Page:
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PART I Myself & the Neighborhood
  Myself & Neighborhood
  Community Quilt
  The Mail Carrier
  Let Your Fingers Do the Walking
  The Sign Walk
  Who I Am
  Baking Bread with the Little Red Hen
PART II Exploring Systems
  What's in a Thumb
  Parts of You
  Puzzles Are Systems
  How Many Systems Do I Belong To Right Now
PART III Communicating with Others
  Talking with our hands
  Lullabies link people
PART IV Myself and the Larger World
  Move, Feet, Move
  The Challenge of the Desert
  Planning a Park
  Communication Tools
  TV or Not TV
  Missing the Point
  Who Likes Animals
  A Simple Chocolate Bar



The activities here are divided into those for primary grades (Part 1) and intermediate grades, (Part 4). Parts 2 and 3 provide connecting links with activities that can be used at practically all grade levels. You can best decide which materials fit your needs and the learning readiness of your students.

All the materials have been tested in classrooms in various parts of the country. The development process has reflected the reactions of teachers and students and appropriate changes have been made. We have included here only those activities that have proved engaging for children while also providing important learning experiences.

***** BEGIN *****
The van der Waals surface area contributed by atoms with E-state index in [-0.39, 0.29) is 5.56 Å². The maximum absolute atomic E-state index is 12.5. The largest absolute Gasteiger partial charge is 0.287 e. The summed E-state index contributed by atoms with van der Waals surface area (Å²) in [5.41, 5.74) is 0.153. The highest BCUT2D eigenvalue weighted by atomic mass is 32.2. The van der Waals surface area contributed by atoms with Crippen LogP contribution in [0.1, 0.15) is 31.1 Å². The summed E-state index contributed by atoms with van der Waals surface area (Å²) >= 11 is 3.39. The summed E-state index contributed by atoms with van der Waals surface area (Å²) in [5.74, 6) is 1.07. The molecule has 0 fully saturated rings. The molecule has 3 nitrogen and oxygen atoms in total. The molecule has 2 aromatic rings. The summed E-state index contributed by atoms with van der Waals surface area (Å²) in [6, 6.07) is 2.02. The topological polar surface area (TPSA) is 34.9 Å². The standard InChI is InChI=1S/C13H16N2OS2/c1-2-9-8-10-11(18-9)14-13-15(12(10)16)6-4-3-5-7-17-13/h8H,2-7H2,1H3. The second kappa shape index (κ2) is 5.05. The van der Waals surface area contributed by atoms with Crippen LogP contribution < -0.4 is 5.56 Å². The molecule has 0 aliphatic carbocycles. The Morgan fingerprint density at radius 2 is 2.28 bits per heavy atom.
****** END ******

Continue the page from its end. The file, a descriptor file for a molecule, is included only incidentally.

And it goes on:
Much of that learning will be familiar, and development of basic skills is always an aim. The goals of this material areöto provide experiences that will better prepare children for the kind of society and world they will be living in.

Children will:
  • become aware of interconnections between themselves and others
  • develop a positive image of themselves and of the groups to which they belong
  • recognize the importance of cooperation in the interdependence of the classroom, the neighborhood, the city
  • become more familiar with conflict in a nonthreatening way (for example, by learning how rules provide us with a way to resolve conflicts fairly and quickly)
  • develop a mental image of systems and understand how that image can help them make sense of new experiences.

With the lessons in Part 3, children will begin to see that interconnections and human commonalities extend to people throughout the world, not just people in their immediate surroundings. They will learn some ways people everywhere communicate with each other and help meet one another's need for affection and a sense of belonging.

In the intermediate grade activities, children develop more complex perceptions about

  • how people express and manage conflict
  • different ways we communicate and fail to communicate
  • basic needs and interests shared by people everywhere

It is probably better to use the activities of any one part in a sequential order; later activities often build on earlier ones. However, teachers have been successful in using selected materials in random patterns, fitting them in where they meet the needs of their classrooms.